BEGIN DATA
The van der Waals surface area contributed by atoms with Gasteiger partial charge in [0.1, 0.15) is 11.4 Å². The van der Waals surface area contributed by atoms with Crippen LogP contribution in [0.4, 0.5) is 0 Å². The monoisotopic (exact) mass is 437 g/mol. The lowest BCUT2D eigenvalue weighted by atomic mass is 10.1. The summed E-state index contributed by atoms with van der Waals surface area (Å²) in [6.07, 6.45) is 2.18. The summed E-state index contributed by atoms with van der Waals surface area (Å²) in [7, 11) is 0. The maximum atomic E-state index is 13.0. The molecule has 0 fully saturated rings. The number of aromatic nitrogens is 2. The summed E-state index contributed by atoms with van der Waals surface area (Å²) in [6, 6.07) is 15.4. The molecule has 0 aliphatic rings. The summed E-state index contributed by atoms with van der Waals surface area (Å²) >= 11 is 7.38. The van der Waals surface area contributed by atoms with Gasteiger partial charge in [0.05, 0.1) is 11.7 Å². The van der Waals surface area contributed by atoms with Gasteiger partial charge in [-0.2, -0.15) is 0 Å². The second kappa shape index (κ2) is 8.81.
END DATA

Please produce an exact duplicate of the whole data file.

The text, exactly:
The van der Waals surface area contributed by atoms with Gasteiger partial charge in [0.1, 0.15) is 11.4 Å². The van der Waals surface area contributed by atoms with Crippen LogP contribution in [0.4, 0.5) is 0 Å². The monoisotopic (exact) mass is 437 g/mol. The lowest BCUT2D eigenvalue weighted by atomic mass is 10.1. The summed E-state index contributed by atoms with van der Waals surface area (Å²) in [6.07, 6.45) is 2.18. The summed E-state index contributed by atoms with van der Waals surface area (Å²) in [7, 11) is 0. The maximum atomic E-state index is 13.0. The molecule has 0 fully saturated rings. The number of aromatic nitrogens is 2. The summed E-state index contributed by atoms with van der Waals surface area (Å²) in [6, 6.07) is 15.4. The molecule has 0 aliphatic rings. The summed E-state index contributed by atoms with van der Waals surface area (Å²) >= 11 is 7.38. The van der Waals surface area contributed by atoms with Gasteiger partial charge in [0.05, 0.1) is 11.7 Å². The van der Waals surface area contributed by atoms with Gasteiger partial charge in [-0.2, -0.15) is 0 Å². The second kappa shape index (κ2) is 8.81.